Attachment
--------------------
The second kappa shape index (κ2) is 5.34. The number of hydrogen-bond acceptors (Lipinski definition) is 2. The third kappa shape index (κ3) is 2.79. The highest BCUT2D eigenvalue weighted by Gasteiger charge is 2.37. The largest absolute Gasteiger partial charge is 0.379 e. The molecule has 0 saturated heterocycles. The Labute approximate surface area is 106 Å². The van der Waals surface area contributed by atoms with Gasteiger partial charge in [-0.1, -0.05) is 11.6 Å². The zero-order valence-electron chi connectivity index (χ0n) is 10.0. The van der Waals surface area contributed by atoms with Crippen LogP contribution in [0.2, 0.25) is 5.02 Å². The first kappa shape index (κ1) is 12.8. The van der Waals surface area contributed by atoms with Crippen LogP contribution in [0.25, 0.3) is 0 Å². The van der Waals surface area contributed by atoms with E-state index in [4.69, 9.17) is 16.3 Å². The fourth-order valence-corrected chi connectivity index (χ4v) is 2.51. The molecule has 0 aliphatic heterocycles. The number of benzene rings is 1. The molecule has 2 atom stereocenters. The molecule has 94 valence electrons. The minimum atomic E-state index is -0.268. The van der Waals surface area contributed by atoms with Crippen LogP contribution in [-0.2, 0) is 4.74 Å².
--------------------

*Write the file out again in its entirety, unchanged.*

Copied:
The second kappa shape index (κ2) is 5.34. The number of hydrogen-bond acceptors (Lipinski definition) is 2. The third kappa shape index (κ3) is 2.79. The highest BCUT2D eigenvalue weighted by Gasteiger charge is 2.37. The largest absolute Gasteiger partial charge is 0.379 e. The molecule has 0 saturated heterocycles. The Labute approximate surface area is 106 Å². The van der Waals surface area contributed by atoms with Gasteiger partial charge in [-0.1, -0.05) is 11.6 Å². The zero-order valence-electron chi connectivity index (χ0n) is 10.0. The van der Waals surface area contributed by atoms with Crippen LogP contribution in [0.2, 0.25) is 5.02 Å². The first kappa shape index (κ1) is 12.8. The van der Waals surface area contributed by atoms with Crippen LogP contribution in [0.25, 0.3) is 0 Å². The van der Waals surface area contributed by atoms with E-state index in [4.69, 9.17) is 16.3 Å². The fourth-order valence-corrected chi connectivity index (χ4v) is 2.51. The molecule has 0 aliphatic heterocycles. The number of benzene rings is 1. The molecule has 2 atom stereocenters. The molecule has 94 valence electrons. The minimum atomic E-state index is -0.268. The van der Waals surface area contributed by atoms with Crippen LogP contribution in [-0.2, 0) is 4.74 Å².